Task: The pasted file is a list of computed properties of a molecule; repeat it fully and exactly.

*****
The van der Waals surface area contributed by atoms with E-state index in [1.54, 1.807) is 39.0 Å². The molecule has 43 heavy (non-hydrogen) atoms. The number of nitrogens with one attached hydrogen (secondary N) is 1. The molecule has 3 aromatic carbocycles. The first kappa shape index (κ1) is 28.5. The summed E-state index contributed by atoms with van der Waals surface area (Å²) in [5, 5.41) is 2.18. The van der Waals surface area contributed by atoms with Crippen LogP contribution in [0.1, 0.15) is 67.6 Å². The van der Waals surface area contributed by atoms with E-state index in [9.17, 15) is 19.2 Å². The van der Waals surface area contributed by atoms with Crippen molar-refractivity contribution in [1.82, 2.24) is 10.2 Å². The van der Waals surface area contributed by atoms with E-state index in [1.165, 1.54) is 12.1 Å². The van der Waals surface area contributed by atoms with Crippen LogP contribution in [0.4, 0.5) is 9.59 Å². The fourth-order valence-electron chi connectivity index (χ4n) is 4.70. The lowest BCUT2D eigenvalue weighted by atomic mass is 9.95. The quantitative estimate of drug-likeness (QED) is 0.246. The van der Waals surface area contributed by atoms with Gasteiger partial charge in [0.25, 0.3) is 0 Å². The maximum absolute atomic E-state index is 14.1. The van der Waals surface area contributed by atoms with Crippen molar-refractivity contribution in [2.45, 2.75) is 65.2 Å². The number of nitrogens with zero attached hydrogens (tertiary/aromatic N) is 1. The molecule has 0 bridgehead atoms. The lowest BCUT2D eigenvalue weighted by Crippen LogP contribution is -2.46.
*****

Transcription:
The van der Waals surface area contributed by atoms with E-state index in [1.54, 1.807) is 39.0 Å². The molecule has 43 heavy (non-hydrogen) atoms. The number of nitrogens with one attached hydrogen (secondary N) is 1. The molecule has 3 aromatic carbocycles. The first kappa shape index (κ1) is 28.5. The summed E-state index contributed by atoms with van der Waals surface area (Å²) in [5, 5.41) is 2.18. The van der Waals surface area contributed by atoms with Crippen LogP contribution in [0.1, 0.15) is 67.6 Å². The van der Waals surface area contributed by atoms with E-state index in [9.17, 15) is 19.2 Å². The van der Waals surface area contributed by atoms with Crippen molar-refractivity contribution in [1.82, 2.24) is 10.2 Å². The van der Waals surface area contributed by atoms with E-state index in [1.165, 1.54) is 12.1 Å². The van der Waals surface area contributed by atoms with Crippen LogP contribution in [0.4, 0.5) is 9.59 Å². The fourth-order valence-electron chi connectivity index (χ4n) is 4.70. The lowest BCUT2D eigenvalue weighted by atomic mass is 9.95. The quantitative estimate of drug-likeness (QED) is 0.246. The van der Waals surface area contributed by atoms with Gasteiger partial charge in [0.25, 0.3) is 0 Å². The maximum absolute atomic E-state index is 14.1. The van der Waals surface area contributed by atoms with Crippen molar-refractivity contribution in [2.45, 2.75) is 65.2 Å². The number of nitrogens with zero attached hydrogens (tertiary/aromatic N) is 1. The molecule has 0 bridgehead atoms. The lowest BCUT2D eigenvalue weighted by Crippen LogP contribution is -2.46.